Here’s the thing that people don’t understand about red carpet events: They imagine this glamorous lifestyle where Will Smith or the members of N’Sync will come and chit-chat with you about what they’re wearing or how excited they are to be there, and you’ll all laugh like you’re old friends while someone films the entire thing. (So that is why you should get super dressed up, ladies!)
The reality, most of the time, is a lot more like manual labor camps. You and hundreds of other people are assigned a place based on numerical order and how important the staff deems you to be. For example, print media is just before online websites, but after the radio and everyone else. (Sorry, really disillusioned lady from Elle.com!) You are sent to mingle in a holding pen, crammed in with hundreds of other hungry, crazy-eyed journos and magazine freelancers, some of whom will take up inordinate amounts of space with their equipment and some of whom will be openly agitated and/or weeping. When someone sneezes inside these close quarters, you think, this is how epidemics are started.”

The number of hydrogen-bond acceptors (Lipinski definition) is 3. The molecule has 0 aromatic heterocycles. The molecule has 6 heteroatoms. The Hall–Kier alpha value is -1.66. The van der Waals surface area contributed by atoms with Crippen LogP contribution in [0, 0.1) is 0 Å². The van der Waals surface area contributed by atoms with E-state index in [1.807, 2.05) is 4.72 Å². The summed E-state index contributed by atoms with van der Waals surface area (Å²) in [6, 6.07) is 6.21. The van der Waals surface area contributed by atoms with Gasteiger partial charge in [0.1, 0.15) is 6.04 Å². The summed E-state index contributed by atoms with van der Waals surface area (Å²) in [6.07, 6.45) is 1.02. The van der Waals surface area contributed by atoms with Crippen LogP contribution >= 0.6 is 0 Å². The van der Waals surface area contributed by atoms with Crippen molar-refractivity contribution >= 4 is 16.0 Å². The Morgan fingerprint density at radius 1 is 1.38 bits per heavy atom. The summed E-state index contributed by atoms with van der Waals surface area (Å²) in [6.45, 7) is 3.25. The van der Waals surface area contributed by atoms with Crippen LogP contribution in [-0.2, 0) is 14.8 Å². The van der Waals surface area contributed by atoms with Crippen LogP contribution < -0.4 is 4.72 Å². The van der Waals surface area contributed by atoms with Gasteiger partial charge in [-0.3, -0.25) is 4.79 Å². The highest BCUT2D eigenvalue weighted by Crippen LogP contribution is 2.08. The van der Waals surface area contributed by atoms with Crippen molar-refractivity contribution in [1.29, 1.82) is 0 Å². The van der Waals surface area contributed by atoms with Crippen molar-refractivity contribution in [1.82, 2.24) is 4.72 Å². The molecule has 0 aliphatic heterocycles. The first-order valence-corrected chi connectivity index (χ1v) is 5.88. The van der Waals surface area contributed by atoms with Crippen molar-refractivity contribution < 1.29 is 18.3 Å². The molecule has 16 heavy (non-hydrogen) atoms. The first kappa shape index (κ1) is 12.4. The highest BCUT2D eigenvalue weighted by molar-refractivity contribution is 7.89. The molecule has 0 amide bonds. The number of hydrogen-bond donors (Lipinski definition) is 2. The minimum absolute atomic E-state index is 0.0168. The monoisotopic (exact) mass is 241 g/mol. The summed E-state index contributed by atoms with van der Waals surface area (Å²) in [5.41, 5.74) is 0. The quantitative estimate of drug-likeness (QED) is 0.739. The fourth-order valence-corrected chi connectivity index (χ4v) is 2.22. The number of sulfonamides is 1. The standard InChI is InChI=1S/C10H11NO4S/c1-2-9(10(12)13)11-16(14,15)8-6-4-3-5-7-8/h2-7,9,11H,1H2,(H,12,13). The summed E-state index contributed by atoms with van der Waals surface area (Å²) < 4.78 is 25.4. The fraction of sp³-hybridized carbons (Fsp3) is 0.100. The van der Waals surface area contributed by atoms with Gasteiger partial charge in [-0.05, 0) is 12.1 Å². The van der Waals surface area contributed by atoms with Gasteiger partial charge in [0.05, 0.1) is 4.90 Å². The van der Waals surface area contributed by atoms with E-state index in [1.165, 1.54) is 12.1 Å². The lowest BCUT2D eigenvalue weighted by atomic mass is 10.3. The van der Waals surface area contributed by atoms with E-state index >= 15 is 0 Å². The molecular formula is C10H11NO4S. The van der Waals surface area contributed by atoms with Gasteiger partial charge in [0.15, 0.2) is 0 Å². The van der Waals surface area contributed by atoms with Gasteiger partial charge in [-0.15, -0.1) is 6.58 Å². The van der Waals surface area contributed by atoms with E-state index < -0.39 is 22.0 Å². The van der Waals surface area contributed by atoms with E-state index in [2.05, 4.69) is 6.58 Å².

You are not allowed to leave your little cattle pen, until someone with a clipboard and eight burly bodyguards starts barking out numbers, of which you are one, because that is all you are to them—a number. You scramble to get up and enter the arena, where you are escorted past the salivating fans straight out of The Hunger Games and marched all the way to some previously unknown area of the perimeter, right next to the dumpsters. There is a gate separating you from the red carpet. You cannot cross that gate; that is verboten. But if you’re lucky, like at last night’s MTV Video Music Awards (VMAs) there will be a little place card on the floor with your publication on it, making it harder for poachers to snatch your spot.
Then you wait for two hours while deafening screams reach your little annex in Siberia. What is going on? No one can say. The fans have a better view than you do. Read More